William H. Herbstman (B.A., Political Science) is a highly successful television sports producer. Since 1993 he has been nominated for 21 Emmy Awards, winning on four occasions. His many production credits for NBC include covering Wimbledon, the Ryder Cup, the U.S. Open Golf Championship and the Olympics.
Joseph L. Scarpaci (Ph.D., Geography) is on faculty in the Department of Geography at Virginia Tech. He completed a Senior Fulbright Lectureship in Uruguay in May 2006 and his 2005 book, Plazas and Barrios: Heritage Tourism and Globalization in the Latin American Centro Histórico, earned the Al Sturm Outstanding Book Award through the Mu Chapter of Phi Beta Kappa.
Nanci Landy (B.A., Political Science) is the managing partner of Landy & Asselta, P.A. of Fort Lauderdale, which she founded in 1995. She has been practicing law in South Florida for nearly 20 years, concentrating in the areas of business and securities litigation. She recently achieved an AV Peer Review Rating from the Martindale-Hubbell Law Directory, signifying the height of her professional excellence and recognizing her attainment of the highest level of skill and integrity in the field.
Catherine Wehlburg-Krasowsky (B.S., Psychology; Ph.D., Educational Psychology, 1992) was recently named the executive director of the Office for Assessment and Quality Enhancement at Texas Christian University. She has also published her first book, Meaningful Course Revision: Enhancing Academic Engagement Using Student Learning Data, through Anker Publishing.
Larry Nash White (B.A., History) is currently teaching in East Carolina University’s Department of Library Science and Instructional Technology, where he is developing a leadership training program for library administrators and researching organizational informatics and leadership.
Naoki Matsunaga (M.S., Physics; Ph.D., 2000) recently began working in the Toshiba Corporation’s Flash Memory Development Division in Tokyo, Japan. He was previously employed by the NEC Electronics Corporation and PDF Solutions, Inc., before accepting the new position.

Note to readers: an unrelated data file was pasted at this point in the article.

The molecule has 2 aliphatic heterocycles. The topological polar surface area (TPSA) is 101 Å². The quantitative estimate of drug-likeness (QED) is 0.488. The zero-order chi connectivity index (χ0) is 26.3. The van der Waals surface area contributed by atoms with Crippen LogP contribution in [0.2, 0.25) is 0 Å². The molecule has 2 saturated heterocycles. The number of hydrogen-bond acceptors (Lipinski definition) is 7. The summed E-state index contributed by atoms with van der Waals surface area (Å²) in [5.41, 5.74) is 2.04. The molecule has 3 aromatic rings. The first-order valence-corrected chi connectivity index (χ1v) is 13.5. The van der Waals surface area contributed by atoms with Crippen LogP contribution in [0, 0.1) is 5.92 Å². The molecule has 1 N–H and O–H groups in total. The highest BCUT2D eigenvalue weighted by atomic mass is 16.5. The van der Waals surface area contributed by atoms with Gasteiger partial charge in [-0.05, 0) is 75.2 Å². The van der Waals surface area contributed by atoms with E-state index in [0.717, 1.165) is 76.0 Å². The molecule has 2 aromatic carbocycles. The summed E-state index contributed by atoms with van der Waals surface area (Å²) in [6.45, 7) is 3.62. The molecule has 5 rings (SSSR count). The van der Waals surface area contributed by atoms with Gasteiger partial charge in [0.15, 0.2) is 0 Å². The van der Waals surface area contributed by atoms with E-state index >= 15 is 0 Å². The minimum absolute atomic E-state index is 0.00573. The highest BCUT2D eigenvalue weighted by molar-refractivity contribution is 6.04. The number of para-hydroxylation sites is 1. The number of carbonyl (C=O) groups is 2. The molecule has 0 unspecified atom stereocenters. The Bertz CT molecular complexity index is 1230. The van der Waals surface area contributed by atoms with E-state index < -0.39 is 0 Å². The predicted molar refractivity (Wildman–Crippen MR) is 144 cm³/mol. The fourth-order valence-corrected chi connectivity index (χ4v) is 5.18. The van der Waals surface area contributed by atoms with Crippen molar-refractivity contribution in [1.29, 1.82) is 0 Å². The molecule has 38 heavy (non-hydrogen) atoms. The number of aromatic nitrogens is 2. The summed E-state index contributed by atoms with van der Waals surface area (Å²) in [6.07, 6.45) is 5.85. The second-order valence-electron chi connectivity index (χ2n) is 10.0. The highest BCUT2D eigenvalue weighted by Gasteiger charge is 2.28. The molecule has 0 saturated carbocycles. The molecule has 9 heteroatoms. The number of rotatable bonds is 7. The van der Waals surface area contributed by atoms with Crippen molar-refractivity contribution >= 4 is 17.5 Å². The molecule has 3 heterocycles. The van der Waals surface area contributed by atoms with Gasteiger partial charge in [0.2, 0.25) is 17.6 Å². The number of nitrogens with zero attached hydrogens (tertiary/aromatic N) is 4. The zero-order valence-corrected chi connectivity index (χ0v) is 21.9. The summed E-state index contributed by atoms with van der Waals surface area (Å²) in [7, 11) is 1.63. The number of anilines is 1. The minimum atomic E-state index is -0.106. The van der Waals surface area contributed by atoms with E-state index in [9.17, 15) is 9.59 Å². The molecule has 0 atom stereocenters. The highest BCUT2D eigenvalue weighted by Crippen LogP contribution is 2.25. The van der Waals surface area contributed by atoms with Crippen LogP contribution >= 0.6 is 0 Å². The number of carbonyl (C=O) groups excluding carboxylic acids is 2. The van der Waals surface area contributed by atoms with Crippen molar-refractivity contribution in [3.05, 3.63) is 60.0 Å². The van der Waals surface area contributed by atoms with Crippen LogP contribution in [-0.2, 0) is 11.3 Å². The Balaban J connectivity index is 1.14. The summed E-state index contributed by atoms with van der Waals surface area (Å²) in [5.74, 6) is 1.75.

Steven J. Davis (B.A., Philosophy and Political Science) received his law degree from the University of Virginia in 2001 and practiced corporate and securities law in California’s Silicon Valley for several years before returning to graduate school. He is pursuing a Ph.D. in earth science at Stanford University, where his dissertation research employs isotopic geochemistry to resolve Cenozoic paleotopography and paleoclimate of the Southern Rocky Mountains.
Christine (D’Angelo) Dassow (B.S., Psychology; M.Ed./Ed.S., Education, 2002) has opened her own company, www.southernsoapstore.com, specializing in handmade soap, soap-making supplies and custom wedding favors.
Thy M. Nguyen (B.A., Political Science) joined the U.S. State Department as a Presidential Management Fellow in September 2005. She holds an M.A. in international studies from Johns Hopkins University’s School of Advanced International Studies and is currently serving as a Foreign Affairs Officer in the Bureau for International Security and Nonproliferation. Thy covers strategic security and nuclear issues for China, and provides assistance on the North Korea nuclear portfolio. As an undergraduate at UF, she interned in the House of Commons in the British Parliament and with the U.S. State Department’s U.S. Mission to the Organization for Security and Cooperation in Europe (OSCE) in Vienna, Austria. She was also a Student Government Senator and an officer in the CLAS Student Council.